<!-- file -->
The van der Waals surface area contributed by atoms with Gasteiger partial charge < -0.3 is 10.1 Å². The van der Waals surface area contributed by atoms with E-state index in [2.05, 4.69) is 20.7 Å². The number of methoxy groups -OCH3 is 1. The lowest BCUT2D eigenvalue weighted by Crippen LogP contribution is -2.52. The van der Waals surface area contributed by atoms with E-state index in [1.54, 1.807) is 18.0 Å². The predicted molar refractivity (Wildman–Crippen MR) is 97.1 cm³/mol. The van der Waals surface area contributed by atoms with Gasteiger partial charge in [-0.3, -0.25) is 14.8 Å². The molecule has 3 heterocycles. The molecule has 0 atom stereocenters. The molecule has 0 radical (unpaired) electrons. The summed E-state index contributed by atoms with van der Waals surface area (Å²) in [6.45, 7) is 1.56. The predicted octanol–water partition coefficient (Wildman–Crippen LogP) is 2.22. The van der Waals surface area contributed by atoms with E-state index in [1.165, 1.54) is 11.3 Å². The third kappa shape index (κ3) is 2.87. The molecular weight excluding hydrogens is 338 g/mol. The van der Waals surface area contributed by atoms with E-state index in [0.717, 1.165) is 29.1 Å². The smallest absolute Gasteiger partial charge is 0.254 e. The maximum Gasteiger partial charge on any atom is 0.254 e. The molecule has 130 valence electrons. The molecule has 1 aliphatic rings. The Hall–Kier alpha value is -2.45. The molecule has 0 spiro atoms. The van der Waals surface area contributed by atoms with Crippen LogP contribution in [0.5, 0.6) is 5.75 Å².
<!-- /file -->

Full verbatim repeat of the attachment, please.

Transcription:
The van der Waals surface area contributed by atoms with Gasteiger partial charge < -0.3 is 10.1 Å². The van der Waals surface area contributed by atoms with E-state index in [2.05, 4.69) is 20.7 Å². The number of methoxy groups -OCH3 is 1. The lowest BCUT2D eigenvalue weighted by Crippen LogP contribution is -2.52. The van der Waals surface area contributed by atoms with E-state index in [1.54, 1.807) is 18.0 Å². The predicted molar refractivity (Wildman–Crippen MR) is 97.1 cm³/mol. The van der Waals surface area contributed by atoms with Gasteiger partial charge in [-0.3, -0.25) is 14.8 Å². The molecule has 3 heterocycles. The molecule has 0 atom stereocenters. The molecule has 0 radical (unpaired) electrons. The summed E-state index contributed by atoms with van der Waals surface area (Å²) in [6.45, 7) is 1.56. The predicted octanol–water partition coefficient (Wildman–Crippen LogP) is 2.22. The van der Waals surface area contributed by atoms with E-state index in [1.165, 1.54) is 11.3 Å². The third kappa shape index (κ3) is 2.87. The molecular weight excluding hydrogens is 338 g/mol. The van der Waals surface area contributed by atoms with E-state index in [0.717, 1.165) is 29.1 Å². The smallest absolute Gasteiger partial charge is 0.254 e. The maximum Gasteiger partial charge on any atom is 0.254 e. The molecule has 130 valence electrons. The molecule has 1 aliphatic rings. The Hall–Kier alpha value is -2.45. The molecule has 0 spiro atoms. The van der Waals surface area contributed by atoms with Crippen LogP contribution in [0.5, 0.6) is 5.75 Å².